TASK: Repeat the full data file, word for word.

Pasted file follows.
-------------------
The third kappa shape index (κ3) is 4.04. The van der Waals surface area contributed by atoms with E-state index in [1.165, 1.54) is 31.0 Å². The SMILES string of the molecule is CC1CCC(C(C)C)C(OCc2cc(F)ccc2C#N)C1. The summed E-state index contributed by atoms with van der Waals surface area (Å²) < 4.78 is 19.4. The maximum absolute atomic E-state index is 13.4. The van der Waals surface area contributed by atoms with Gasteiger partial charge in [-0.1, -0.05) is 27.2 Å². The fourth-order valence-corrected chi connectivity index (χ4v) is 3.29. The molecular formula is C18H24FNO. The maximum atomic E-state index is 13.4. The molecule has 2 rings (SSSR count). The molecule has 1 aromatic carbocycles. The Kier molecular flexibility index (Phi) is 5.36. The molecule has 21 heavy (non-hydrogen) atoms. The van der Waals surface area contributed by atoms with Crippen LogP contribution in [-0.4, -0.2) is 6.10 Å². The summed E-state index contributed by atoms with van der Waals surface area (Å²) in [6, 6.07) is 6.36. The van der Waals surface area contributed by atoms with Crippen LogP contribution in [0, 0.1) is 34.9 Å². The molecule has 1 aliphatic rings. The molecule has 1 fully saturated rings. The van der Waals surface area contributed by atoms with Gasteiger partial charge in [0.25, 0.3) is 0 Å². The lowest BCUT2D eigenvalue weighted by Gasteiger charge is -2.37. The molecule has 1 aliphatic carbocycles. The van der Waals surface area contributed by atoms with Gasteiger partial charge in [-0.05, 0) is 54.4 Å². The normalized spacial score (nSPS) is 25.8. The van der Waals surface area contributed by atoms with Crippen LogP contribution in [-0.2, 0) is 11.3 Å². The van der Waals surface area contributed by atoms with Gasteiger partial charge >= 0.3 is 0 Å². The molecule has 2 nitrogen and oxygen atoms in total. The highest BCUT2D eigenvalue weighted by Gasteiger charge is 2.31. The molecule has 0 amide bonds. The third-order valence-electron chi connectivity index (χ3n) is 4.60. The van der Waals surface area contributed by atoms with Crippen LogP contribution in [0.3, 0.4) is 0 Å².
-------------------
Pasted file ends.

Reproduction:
The third kappa shape index (κ3) is 4.04. The van der Waals surface area contributed by atoms with E-state index in [1.165, 1.54) is 31.0 Å². The SMILES string of the molecule is CC1CCC(C(C)C)C(OCc2cc(F)ccc2C#N)C1. The summed E-state index contributed by atoms with van der Waals surface area (Å²) < 4.78 is 19.4. The maximum absolute atomic E-state index is 13.4. The van der Waals surface area contributed by atoms with Gasteiger partial charge in [-0.1, -0.05) is 27.2 Å². The fourth-order valence-corrected chi connectivity index (χ4v) is 3.29. The molecular formula is C18H24FNO. The maximum atomic E-state index is 13.4. The molecule has 2 rings (SSSR count). The molecule has 1 aromatic carbocycles. The Kier molecular flexibility index (Phi) is 5.36. The molecule has 21 heavy (non-hydrogen) atoms. The van der Waals surface area contributed by atoms with Crippen LogP contribution in [-0.4, -0.2) is 6.10 Å². The summed E-state index contributed by atoms with van der Waals surface area (Å²) in [6, 6.07) is 6.36. The van der Waals surface area contributed by atoms with Crippen LogP contribution in [0, 0.1) is 34.9 Å². The molecule has 1 aliphatic rings. The molecule has 1 fully saturated rings. The van der Waals surface area contributed by atoms with Gasteiger partial charge in [0.25, 0.3) is 0 Å². The lowest BCUT2D eigenvalue weighted by Gasteiger charge is -2.37. The molecule has 1 aliphatic carbocycles. The van der Waals surface area contributed by atoms with Gasteiger partial charge in [-0.05, 0) is 54.4 Å². The normalized spacial score (nSPS) is 25.8. The van der Waals surface area contributed by atoms with Crippen LogP contribution in [-0.2, 0) is 11.3 Å². The van der Waals surface area contributed by atoms with Gasteiger partial charge >= 0.3 is 0 Å². The molecule has 2 nitrogen and oxygen atoms in total. The highest BCUT2D eigenvalue weighted by Gasteiger charge is 2.31. The molecule has 0 amide bonds. The third-order valence-electron chi connectivity index (χ3n) is 4.60. The van der Waals surface area contributed by atoms with Crippen LogP contribution in [0.3, 0.4) is 0 Å².